This is especially tough for above-ground pool owners since the pool is not as well insulated as in-ground pools. Exposed to the outside air on all sides except for the floor, aboveground pools can lose heat more easily than in-ground pools.
If you battle this heat loss with an electric or gas heater, heating the pool comes at a great expense. There is however, a much more affordable alternative – a solar powered pool heater. Solar pool heaters do require more room than a compact gas or electric unit. However, with good installation and placement, solar heater panels are just as out of sight as any other heater – plus they pay for themselves with the savings in heating expenses!
Aboveground Solar Panel Installation
The installation of an above-ground solar pool heater involves three steps:
- Building the rack
- Securing to the rack
- Plumbing connections
Building a Solar Panel Rack
The rack is very useful in a solar pool heater application. Sure, you could just lay the panels on the ground, but they will last longer and absorb more heat when mounted on a triangular rack, built at an angle to the sun. Mounting panels on a roof may be too much vertical lift for smaller aboveground pool pumps.
A solar panel rack is a very simple contraption that does several things:
- Allows the solar panels to be installed on flat ground
- Gives the appropriate pitch for maximized sun exposure
- Allows for easy draining of the pool water through the system
Building the Rack –
The rack is most times something that is not included with the purchase of solar panels which is why most installations are custom-built by the owner or a professional installer. When it comes to the construction of the rack – it is really nothing more than a wedge that props up the panels to give them a pitch of about 30-45 degrees off the ground.
You can use pressure treated 2×4’s to build the frame, topped with 4×8 plywood sheets. Or, you can build a frame with angle iron or strut channel, nuts/bolt; a more expensive option. Painting the rack or platform black can help protect the wood, help to blend it visually. Some say it also will help overall absorption of the solar energy.
If you have a hillside not far from the equipment, you could build a flat rack, and position it on the hillside, and run pipe across the yard, or bury the pipe. Or a flat rack can be made easily with 4 or 8 foot plywood, pitched at 35 degrees.
Securing a Solar Panel Rack
Once the solar rack has been built, secure it to the ground to keep the solar panel installation from collapsing in high winds. Long re-bar pieces, bent at the top is a good method to secure the rack to the ground.
As you assemble the solar panels and stretch them across the rack, take care to properly connect the panel segments snugly together. Use the directions and materials included with your solar panels to secure the solar panels to the rack.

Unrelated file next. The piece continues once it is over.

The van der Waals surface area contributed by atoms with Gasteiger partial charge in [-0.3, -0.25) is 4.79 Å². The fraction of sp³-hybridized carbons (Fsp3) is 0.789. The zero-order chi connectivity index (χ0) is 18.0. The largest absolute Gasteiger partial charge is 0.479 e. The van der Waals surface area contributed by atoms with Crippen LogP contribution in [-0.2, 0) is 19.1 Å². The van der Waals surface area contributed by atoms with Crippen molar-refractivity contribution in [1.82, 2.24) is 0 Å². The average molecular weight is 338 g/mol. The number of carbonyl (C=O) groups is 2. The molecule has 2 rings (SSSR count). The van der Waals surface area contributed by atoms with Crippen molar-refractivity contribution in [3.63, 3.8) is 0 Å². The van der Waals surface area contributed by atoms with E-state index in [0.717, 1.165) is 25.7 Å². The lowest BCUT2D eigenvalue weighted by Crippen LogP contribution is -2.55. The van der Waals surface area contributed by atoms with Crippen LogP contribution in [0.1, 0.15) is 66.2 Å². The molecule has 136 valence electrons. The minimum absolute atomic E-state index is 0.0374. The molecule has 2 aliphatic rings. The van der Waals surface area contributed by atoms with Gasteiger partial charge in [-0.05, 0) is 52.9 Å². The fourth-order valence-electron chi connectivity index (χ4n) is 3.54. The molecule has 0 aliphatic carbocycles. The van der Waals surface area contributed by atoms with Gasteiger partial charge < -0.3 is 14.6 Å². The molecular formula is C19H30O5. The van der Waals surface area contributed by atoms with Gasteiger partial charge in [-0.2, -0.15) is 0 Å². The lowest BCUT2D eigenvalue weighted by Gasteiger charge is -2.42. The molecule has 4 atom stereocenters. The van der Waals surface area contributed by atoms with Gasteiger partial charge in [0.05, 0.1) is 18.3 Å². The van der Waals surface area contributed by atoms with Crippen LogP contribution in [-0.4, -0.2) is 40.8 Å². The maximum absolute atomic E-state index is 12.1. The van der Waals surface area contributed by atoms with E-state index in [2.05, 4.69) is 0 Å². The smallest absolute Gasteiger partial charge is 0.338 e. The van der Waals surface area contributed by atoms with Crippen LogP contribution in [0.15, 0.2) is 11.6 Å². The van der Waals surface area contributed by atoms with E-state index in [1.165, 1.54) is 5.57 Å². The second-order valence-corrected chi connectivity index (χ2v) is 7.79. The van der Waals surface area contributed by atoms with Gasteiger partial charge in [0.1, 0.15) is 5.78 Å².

Straps and screws are commonly included with most systems to secure panels to a roof or rack. You can use pipe clamps, from any hardware or home store. I’ve seen adhesives like Liquid Nails used to further secure the solar panels to the solar rack, but not if you plan to store your solar panels inside during the winter.
Once the panels have been secured to the solar rack we’re ready for plumbing!
Solar pool heater plumbing
The plumbing is just as simple as any of the other steps in the installation! That being said, ask yourself two questions before connecting the pipes coming out of your filter to the solar heater panels.
A bypass valve, either two 2-way valves or one 3-way valve, will allow you to control the speed through the panels (slower speed is generally better), and allow you to bypass the panels at night, or when it’s not sunny. This is important, because when the panels are cooler than the water, running your pool water through the panels will cause your pool water to lose heat to the panels. So, in general, you should install the bypass valve(s) to give you the options of solar-on and solar-off.
An optional, but recommended upgrade, a solar controller includes a bypass valve and an automatic valve turner device. The panel has a thermostat knob, and when conditions are right, the sensors will signal the controller to open the bypass valve and send water through the solar panels. When conditions are poor for solar heat, the bypass valve is automatically closed. Solar controllers create optimum solar absorption.
For those that are looking for the easiest possible install, again – you could just lay the panels right on the ground on the sunny side of the pool. You do have the option to forgo a solar rack and a diverter valve or controller. Especially if you run your pump only during the sunny hours of the day.
One other comment, and answer to the question “How many solar panels do I need?”. Solar pool heaters are “modular”, and the more panels you have, the more square footage of sun absorbing panels – the greater the heat transfer.
With one 4’x20′ panel, you can probably realize 5-10 degrees temperature rise, on most aboveground pools. Double the panels, and you’ll get double the heat! Other factors come into play too, like amount of hours of full sun, position of panels, amount of wind and whether or not you use a pool cover or solar blanket.
Once everything is all installed – check the system for leaks, give the panels the initial few minutes to warm up, and you’re ready to begin heating your pool! Remember to keep your pool covered at night to minimize heat loss!
If you have any questions on how to install solar pool heaters on your above ground pool, give our solar pool heating experts a call at 800-288-7946!
InTheSwim Staff Blogger